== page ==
By Irma Widjojo, Vallejo Times-Herald
With a severely injured dog in her arms, Brigitte Hull knocked on several veterinarian doors, only to be turned away because she could not afford the care.Hull is a transient living out of her white van with Bella, her 14-month-old Pomeranian mix.
"She is the only friend I have," she said.
Bella was allegedly attacked by a 5-year-old black female pit bull at about 12:30 p.m. Friday in the parking lot of Safeway on Robles Way while Hull was panhandling.
Eventually, Hull received help from Robert Linville, a veterinarian at All Creatures Veterinary Hospital, 509 Benicia Road.
"The dog came in with severe bite wounds," Linville said. "The other dog tore the abdominal muscle completely off her back."
Linville did a two-hour extensive surgery on her.
"No one else would do anything to her because I have no money," Hull said.
For homeless people like Hull, "their pets might be the only connection they have with sanity," said Peter Wilson, director of humane services for the Humane Society of North Bay.
The humane society has two funds in place to help low-income pet owners who need help to care for their pets.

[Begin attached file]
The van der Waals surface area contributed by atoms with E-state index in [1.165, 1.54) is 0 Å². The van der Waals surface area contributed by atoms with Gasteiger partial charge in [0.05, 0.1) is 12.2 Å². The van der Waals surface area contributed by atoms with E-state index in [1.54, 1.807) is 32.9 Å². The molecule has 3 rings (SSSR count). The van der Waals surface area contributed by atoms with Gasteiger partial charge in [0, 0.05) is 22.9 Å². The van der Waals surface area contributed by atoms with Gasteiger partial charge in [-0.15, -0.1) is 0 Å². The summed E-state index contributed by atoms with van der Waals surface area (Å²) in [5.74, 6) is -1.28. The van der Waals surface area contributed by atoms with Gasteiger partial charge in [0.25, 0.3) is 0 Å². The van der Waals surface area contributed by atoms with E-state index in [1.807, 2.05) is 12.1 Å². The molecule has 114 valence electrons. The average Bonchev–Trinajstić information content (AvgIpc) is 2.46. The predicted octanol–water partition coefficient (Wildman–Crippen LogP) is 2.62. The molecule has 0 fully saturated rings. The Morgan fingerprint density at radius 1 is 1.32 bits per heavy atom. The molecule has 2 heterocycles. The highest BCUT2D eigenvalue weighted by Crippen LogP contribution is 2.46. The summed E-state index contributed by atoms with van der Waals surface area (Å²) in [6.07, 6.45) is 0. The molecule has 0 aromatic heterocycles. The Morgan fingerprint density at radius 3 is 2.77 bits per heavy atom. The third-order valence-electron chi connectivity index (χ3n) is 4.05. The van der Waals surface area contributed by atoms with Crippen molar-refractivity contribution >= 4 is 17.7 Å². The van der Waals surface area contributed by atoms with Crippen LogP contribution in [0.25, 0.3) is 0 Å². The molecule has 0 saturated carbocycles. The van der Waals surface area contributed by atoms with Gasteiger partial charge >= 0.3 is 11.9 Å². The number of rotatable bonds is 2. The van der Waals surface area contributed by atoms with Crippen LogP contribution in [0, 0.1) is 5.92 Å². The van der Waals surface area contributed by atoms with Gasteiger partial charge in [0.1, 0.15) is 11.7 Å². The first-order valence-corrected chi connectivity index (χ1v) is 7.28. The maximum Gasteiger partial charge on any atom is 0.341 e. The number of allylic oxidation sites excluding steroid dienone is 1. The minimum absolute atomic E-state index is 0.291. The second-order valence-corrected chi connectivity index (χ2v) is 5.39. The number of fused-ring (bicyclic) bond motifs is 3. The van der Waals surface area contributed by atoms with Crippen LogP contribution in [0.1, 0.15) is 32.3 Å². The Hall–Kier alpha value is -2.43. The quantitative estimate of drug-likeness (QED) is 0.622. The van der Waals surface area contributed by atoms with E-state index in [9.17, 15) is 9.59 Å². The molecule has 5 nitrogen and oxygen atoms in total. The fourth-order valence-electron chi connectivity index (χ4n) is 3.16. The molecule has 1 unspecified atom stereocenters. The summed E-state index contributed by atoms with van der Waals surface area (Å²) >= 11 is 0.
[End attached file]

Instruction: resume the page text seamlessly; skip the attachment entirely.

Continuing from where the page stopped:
To get help, people should first contact the Humane Society of North Bay and it will review the case and approach local veterinary hospitals, which will decide whether to provide care.
"It really comes from the goodness of (the veterinarian's) heart," Wilson said. "Brigitte found a person who was willing to help. We ask people who can afford it not to take advantage of the funds, because we don't want to wear out the welcome of local vets."In Bella's case, the cost of her surgery was $1,200. The humane society will donate a portion of the bill, while All Creatures will cover the rest, Linville said.
"There are not that many options for homeless people with pets," he said.
Many times, homeless people are left with the option of waiting for the animals to heal on their own, or putting them to sleep at shelters, Linville added.
Hull has been living in her van for the past two years since she lost her job and was diagnosed with throat cancer.
"I'm not a bad person," she said. "I'm just unlucky."
The pit bull that allegedly attacked her is in animal control's custody and will be the subject of a hearing within the next 10 days, said David Sidie, the humane society's animal services director.
Homeless people with pets also can bring them to a one-day event 10 a.m. to 2 p.m., Oct. 6, at Union Baptist Church in Vallejo, 128 Encerti Ave., for free veterinary services.
The public can donate to the Humane Society of North Bay funds by visiting www.hsnb.org, and click on "donate," or call (707) 645-7905. To donate specifically for Bella's case, the public should mention Brigitte Hull when making the donation.